1. Obviously, if The Cuckoo’s Calling creates any new Rowling fans, check out Harry Potter and the Sorcerer’s Stone. Harry Potter is such a staple of modern literature at this point that I have to recommend the series at some point, and this seems like a great opportunity.
  2. For more murders and mysterious surprises, as well as a little more gore, try my current favorite mystery series, The Women’s Murder Club, the first of which is 1st to Die, by James Patterson. These books are fast-paced, with tiny chapters, strong female characters, inevitable crazies, and unique crimes.

Coming up next: I’ve been trying so hard to choose between two Margaret Atwood novels. Because I read it most recently, I’m going to review The Handmaid’s Tale next, which is a dystopian novel that I’d consider a modern classic.

As usual, please let me know if you have any comments or suggestions for me! I need great new books to keep me motivated to meet my reading goal for 2016, and I’m determined not to fall behind so early in the year. Are any of you still holding strong to a reading challenge this year? Or just reading insatiably for fun? Both? Regardless, happy reading!

Sincerely,

The Literary Elephant

Update: find my thoughts on the second book in this series, The Silkworm, here.

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Review: At the Water’s Edge

It’s a beautiful day to make up some missed blog posts! I wanted to post every week, mostly to keep myself on track with my reading goal for the year, but it turns out it’s not the reading schedule I’m having a hard time keeping up with. I hate to abandon a challenge though, so after a brief hiatus, I’m back to catch up with my reviews. Today I’m going to be talking about At the Water’s Edge, by Sara Gruen.

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I like a good historical fiction novel every now and then, but Gruen’s books are more than that. The plots are fast-paced and addicting, the characters–both good and evil–are fascinating, and the settings are vivid and exciting, even when circumstances are dismal. In fact, there’s only one aspect of Gruen’s books that I have a consistent complaint about; more on that in a minute.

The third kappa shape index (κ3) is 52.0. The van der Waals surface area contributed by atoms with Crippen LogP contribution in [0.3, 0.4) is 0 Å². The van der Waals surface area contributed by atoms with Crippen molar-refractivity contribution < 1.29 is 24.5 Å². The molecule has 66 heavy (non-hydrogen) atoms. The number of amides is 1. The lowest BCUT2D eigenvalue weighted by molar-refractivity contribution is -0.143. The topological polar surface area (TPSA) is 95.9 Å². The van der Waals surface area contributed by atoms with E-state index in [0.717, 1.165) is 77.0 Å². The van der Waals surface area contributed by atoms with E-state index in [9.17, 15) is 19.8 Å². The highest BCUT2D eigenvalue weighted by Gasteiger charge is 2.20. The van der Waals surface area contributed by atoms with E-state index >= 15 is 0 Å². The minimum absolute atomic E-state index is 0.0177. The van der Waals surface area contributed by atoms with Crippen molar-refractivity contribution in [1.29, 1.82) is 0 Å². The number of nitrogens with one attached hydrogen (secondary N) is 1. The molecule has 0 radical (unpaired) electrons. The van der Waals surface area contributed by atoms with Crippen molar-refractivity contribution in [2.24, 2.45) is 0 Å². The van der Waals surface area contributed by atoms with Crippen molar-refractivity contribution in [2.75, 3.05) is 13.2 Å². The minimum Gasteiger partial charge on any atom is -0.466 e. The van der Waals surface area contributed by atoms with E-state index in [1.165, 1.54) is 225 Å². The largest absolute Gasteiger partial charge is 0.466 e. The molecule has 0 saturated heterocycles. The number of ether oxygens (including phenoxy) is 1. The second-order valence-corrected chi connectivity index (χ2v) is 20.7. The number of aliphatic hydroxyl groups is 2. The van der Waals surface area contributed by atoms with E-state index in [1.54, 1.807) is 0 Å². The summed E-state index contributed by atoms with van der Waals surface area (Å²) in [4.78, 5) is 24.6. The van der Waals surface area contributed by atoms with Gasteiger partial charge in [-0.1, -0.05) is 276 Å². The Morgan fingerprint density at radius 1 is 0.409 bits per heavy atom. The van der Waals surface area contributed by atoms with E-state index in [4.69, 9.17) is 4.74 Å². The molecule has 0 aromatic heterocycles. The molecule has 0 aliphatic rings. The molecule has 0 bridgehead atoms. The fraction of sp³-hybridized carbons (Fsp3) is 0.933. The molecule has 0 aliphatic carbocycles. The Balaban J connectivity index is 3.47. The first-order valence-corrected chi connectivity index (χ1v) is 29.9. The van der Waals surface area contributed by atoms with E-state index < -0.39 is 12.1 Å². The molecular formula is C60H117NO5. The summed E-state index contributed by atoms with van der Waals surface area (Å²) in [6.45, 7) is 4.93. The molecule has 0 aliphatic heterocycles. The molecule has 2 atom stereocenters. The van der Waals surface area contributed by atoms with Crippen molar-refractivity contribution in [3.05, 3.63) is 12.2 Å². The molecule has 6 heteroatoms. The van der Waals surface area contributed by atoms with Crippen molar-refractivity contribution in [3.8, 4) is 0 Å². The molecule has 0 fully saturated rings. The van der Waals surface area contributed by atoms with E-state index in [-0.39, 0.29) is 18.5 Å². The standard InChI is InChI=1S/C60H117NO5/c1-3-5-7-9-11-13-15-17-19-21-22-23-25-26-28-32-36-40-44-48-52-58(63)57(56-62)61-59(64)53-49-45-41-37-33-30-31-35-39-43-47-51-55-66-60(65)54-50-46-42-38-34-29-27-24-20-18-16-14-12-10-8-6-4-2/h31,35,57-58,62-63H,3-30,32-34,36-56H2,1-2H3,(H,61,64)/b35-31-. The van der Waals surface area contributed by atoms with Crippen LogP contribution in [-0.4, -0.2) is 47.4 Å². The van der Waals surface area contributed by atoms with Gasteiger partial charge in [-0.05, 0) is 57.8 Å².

A little about this story: Maddie, her husband, Ellis, and his ubiquitous best friend, Hank, begin the novel in 1944 as nothing more than spoiled rich kids without much sense of the world beyond their endless parties until Ellis’ father cuts them off and kicks them out. Bankrolled by the omnipresent Hank, Ellis decides the three must best his father by setting out to discover what his father tried and failed to prove years ago–the existence of the Loch Ness monster.

” “Look!” Hank screamed, and his voice was so guttural, so uncontrolled, we couldn’t help ourselves. He was filming furiously. He stuck his other arm out from under the raincoat just long enough to point…Ellis’s expression shifted and he twisted in his seat. I grabbed the edge of the boat and leaned over to look. Something large, dark, and rounded was moving quickly beneath the water. By the time I realized it was rising, it had rammed the bottom of the bow and flipped me into the air. My mouth and nose filled with water before i fully comprehended that I was beneath the surface. The cold was shocking…I looked up at the surface and, as though through thick, wavy glass, saw Ellis standing in the boat holding an oar. It sliced through the surface and came to a stop against my chest. With an enormous force of will, I managed to bring my hands back in front of me and locked my fingers around its shaft, just above the blade. I kept hold of it, and after what seemed like an eternity, wondered why I wasn’t moving toward the boat…He wasn’t saving me. He was making sure I stayed under.”

Maddie develops immensely throughout the narrative, and the true nature of her friends and acquaintances are unveiled as the story progresses. In the middle of the war, Maddie finds herself stranded in Scotland on a trip she’d rather abandon, stuck between building relationships with good people she meets there and trying to extricate herself from under the controlling thumb of her ignorant and self-centered husband. There’s romance, travel, a little mystery, and a lot of adventure between the covers of At the Water’s Edge, and once I started, I didn’t want to put it down.